The state of state public records laws continues to evolve as lawmakers discuss new legislation, court rulings clarify ambiguities in records law, and advocates press for better access. To get a sense of what’s happening, we’ve compiled a list of recent changes to access all across the country. If we missed news in your state, let us know by filling out the form below!
This week’s FOIA round-up: DOJ seals evidence of Border Patrol targeting volunteers, New Mexico’s settlements get pricey, and Parkland parents get stonewalled
For this week’s FOIA round-up, records show the Justice Department motioned to seal text messages implicating Border Patrol’s deliberate targeting of a humanitarian group, and New Mexico settled almost $5 million in legal claims. Also, parents of two victims in the Parkland shooting are being prevented from getting public records about the massacre.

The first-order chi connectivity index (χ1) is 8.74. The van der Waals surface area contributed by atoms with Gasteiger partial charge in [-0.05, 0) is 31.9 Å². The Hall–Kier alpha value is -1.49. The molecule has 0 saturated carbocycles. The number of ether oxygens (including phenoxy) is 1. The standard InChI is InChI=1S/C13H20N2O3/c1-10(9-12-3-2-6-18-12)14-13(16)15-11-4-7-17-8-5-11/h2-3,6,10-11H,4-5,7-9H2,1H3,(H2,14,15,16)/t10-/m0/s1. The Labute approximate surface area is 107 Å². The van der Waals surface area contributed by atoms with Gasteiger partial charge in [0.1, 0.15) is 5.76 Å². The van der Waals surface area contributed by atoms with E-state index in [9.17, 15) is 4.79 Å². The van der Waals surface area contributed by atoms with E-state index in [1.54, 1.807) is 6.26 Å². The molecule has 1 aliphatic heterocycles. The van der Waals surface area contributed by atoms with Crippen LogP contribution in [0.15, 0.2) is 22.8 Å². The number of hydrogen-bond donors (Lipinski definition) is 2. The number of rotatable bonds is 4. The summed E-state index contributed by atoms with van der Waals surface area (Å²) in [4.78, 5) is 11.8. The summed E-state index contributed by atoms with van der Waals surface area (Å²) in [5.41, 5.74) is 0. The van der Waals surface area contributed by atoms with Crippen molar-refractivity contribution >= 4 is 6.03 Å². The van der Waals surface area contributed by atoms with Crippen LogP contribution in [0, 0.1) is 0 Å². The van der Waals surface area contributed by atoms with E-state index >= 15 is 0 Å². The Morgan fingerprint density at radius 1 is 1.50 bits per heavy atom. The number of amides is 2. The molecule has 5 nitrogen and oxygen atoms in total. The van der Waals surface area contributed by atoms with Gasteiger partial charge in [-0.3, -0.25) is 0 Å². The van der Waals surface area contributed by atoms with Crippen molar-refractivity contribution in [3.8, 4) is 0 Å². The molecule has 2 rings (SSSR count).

MuckRock asked all 50 states for a copy of the data frame that they use to track pregnancy-related deaths, in order to figure out if every department is using a similar system, or even tracking the same information. Spoiler alert: they’re all doing their own thing.
Using public records to explore an AI religion, Wall Street’s secretive work for states, and a parking ticket near you
“Follow the money” is great on paper but can often feel tedious in real life, but this week there were a number of great examples showing how following a paper trail, whether documents regarding the incorporation of a religion or a parking ticket database, can lead to interesting stories.
A year ago, the New Mexico Department of Corrections tried to change private operators for its sex offender population. Soon after, citizens stepped up to say no.